Mirage actually shows some cowardice in this issue (or is it indifference?) when he walks away from the battle and retreats inside the Ark. There he comes face to face with Ravage. Again, his coolness to the cause is evident: “This is insane! We’re both from Cybertron! Why must we fight?” But this issue is also a huge turning point for Mirage’s character, when he has an important realisation: “I’m going outside where I belong – fighting alongside my brothers! I’ve finally realised that that is the only way I’ll ever see Cybertron again!”

Huffer seems to be attentive to the needs of others on the battlefield and also yells encouragement before getting gunned down.

Sparkplug, Buster’s father, appears to be as tough as old boots. Having fought in the Korean War and not afraid to stand up to the Decepticons, he is one of the Autobots more useful allies; for instance, in this issue it is revealed that he tricked the Decepticons, and that the fuel he supplied them with was corrosive. After this issue his feelings for the Autobots would cool off quite a bit, and he would want Buster to have nothing to do with them after this bad experience. In time though, he would grudgingly put up with them, though his family’s role in the Autobot/Decepticon war would become even more fateful and his patience would be thoroughly tested.
Desperately low on fuel the Autobots resort to using the Tubes of Transference. “The Ark’s computer takes over as thousands of cables, wires and tubes attach themselves to the Autobots.” What follows is a transference process, where the fuel is drained from one set of warriors and used to re-energise another group.

Why did Prime choose these particular Autobots for his last stand? Well, Ironhide and Huffer were both tough and had seen little action so were in good shape. Bluestreak too, had not seen much action and was a hardy warrior. Mirage is the most controversial decision, both because of his coolness to the cause and due to the fact that he’d also played a large part in the major battle of issue 4. But with strong Autobots like Sideswipe, Brawn and Gears currently out of action it seems Prime didn’t have much of a choice. Also Windcharger, Jazz, Prowl and Hound were badly damaged in Raiders of the Last Ark (a story that begins in issue 18 but actually predates the battle in this issue). The only other valid option that was not taken would have perhaps been Wheeljack, unless he was stuck on Ark reconstruction chores again. It must be said however that Wheeljack has not even made an appearance in the UK series at this point.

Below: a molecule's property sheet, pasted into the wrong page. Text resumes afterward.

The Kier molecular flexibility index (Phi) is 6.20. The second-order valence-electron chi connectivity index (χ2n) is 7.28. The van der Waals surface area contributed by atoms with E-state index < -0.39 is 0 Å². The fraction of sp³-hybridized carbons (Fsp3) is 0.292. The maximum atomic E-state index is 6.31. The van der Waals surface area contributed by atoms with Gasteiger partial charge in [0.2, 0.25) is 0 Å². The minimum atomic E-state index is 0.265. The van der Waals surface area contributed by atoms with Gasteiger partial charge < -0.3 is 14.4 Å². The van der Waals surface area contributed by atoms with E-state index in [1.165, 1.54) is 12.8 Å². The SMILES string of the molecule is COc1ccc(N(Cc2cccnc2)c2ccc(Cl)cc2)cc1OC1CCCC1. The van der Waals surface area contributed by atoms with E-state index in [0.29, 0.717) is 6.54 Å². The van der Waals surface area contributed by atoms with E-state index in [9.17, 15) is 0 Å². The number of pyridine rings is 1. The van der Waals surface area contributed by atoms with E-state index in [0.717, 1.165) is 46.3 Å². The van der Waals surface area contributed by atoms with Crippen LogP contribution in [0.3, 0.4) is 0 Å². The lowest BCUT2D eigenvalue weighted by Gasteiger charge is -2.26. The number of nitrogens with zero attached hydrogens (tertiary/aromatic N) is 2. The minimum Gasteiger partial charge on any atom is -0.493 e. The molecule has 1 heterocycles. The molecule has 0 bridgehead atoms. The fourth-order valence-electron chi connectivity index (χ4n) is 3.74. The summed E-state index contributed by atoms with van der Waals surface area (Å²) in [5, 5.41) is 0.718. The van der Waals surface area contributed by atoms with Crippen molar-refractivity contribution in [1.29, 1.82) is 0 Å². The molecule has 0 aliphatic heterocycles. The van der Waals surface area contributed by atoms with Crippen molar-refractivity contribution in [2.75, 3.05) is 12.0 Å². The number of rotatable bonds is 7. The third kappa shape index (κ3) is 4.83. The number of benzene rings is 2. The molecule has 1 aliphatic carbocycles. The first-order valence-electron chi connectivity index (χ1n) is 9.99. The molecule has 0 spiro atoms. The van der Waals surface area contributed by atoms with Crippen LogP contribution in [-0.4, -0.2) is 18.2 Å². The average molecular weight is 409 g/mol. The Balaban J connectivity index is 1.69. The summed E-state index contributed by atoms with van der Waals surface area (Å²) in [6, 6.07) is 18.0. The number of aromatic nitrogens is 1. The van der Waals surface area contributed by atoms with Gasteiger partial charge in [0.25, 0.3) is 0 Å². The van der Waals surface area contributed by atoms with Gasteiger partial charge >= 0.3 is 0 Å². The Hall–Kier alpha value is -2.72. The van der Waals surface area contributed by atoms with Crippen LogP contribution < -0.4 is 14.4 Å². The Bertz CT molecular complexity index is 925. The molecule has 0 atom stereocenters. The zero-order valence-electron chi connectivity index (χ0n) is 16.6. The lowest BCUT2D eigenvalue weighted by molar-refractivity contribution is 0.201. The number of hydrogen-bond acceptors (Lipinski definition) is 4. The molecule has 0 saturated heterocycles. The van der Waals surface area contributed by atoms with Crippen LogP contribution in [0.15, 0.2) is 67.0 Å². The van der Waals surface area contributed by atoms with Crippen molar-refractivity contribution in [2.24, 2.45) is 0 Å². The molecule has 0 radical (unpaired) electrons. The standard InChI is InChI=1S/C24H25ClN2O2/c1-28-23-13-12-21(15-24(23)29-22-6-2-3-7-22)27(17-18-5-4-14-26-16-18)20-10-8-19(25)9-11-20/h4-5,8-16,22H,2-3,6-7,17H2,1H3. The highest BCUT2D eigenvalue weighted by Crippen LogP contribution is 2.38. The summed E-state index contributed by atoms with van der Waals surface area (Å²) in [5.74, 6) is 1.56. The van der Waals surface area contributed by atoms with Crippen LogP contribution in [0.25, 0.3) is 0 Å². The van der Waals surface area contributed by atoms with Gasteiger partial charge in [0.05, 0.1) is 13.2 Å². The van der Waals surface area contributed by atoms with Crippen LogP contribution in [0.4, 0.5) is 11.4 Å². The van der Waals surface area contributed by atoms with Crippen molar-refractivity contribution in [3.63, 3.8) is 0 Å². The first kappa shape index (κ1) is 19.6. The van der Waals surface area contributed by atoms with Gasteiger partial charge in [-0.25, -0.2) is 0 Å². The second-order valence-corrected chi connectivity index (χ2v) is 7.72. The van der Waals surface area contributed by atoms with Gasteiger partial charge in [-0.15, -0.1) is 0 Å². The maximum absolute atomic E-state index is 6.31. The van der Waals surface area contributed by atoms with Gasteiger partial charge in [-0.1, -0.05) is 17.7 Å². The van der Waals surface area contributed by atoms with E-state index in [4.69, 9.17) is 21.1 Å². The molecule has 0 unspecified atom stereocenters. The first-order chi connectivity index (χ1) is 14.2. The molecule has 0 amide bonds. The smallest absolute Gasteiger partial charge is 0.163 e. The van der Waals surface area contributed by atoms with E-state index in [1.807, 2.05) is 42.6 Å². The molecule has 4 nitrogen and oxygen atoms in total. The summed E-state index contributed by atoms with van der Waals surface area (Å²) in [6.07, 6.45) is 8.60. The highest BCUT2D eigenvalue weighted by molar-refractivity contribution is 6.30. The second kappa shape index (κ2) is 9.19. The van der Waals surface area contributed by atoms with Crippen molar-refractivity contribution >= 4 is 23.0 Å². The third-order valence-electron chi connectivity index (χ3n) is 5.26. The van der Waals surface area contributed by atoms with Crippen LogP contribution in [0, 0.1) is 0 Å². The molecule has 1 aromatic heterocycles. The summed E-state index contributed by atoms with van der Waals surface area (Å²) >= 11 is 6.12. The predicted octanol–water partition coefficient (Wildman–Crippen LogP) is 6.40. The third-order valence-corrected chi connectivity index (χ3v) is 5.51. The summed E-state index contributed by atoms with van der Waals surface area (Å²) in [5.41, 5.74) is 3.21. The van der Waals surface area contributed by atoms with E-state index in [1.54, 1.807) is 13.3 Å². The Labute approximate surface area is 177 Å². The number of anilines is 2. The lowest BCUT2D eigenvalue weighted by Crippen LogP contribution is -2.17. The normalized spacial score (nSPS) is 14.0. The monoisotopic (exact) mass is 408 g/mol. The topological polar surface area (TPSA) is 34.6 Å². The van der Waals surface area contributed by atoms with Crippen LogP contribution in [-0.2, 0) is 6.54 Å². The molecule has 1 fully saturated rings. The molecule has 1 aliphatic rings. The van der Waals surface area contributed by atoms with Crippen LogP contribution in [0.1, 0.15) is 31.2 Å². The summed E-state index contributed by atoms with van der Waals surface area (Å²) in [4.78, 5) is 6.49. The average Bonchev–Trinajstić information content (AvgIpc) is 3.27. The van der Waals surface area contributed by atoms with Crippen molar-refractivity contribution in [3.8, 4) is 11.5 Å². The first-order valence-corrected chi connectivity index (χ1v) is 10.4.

The fate of the Autobots who had the fuel drained from them in the transference process is unclear. It seems possible that they were in stasis lock, and the next time we would see them would be in issue 22, all dismembered by Shockwave.

The power of Megatron’s fusion cannon has been, in the main, consistent. It’s obviously a very deadly weapon. In issue 5 Megatron says: “As long as I wield the power of my fusion cannon my position of command is assured!” so it clearly adds much to his status. Last issue it deactivated Starscream with one shot, and in this issue it disintegrates Prime’s right arm and after another direct hit Prime is defeated. However, we have still seen nothing on the scale of the laying waste “to entire Autobot strongholds” that we saw in issue 1. However, it is possibly the case that when he uses his circuitry to connect the cannon to a black hole, the damage is far greater.

“Like a surgeon’s scalpel, Buzzsaw’s beak slices through Mirage’s armour.” This seems to be a favourite trick of Buzzsaw’s, a weapon he used also in the strike against the nuclear plant in Power Play and the air force in Prisoner of War. The Transformers Universe elaborates on this deadly weapon: “His most feared weapon is his beak, which, with its diamond-hard, micro-serrated edges, he can use to carve up all except the most strong-skinned opponents. And, like the artist he is, he uses his beak with great finesse.”

This is the first time we see Mirage use his special ability. He says: “Mirage isn’t always where he seems to be! That’s why I’m called Mirage!” His profile explains this: “Mirage carries a rear-mounted electro-disruptor which is able to interfere with the circuitry of an opponent by casting discrete packets of electrical charges at him. Hence, he never is situated where he seems to be when it is in use.”

The Transformers Universe describes Mirage’s other weapon as an “armour-piercing hunting rifle” so it is appropriate that it is Ravage who falls prey to it in this issue. “Chew on this! Tell me how my armour-piercing liquid fuel darts taste!” he quips.

Shockwave’s ray gun mode is described as 35 feet long.
Good quotes
“I’m not here to debate – but to bite!” Ravage.
Bad quotes
“He’s had this coming for centuries!” Megatron.

Ravage bites off Mirage’s left arm, but by the end of the issue his arm is back again.
Story rating
5 star
Art rating
4 star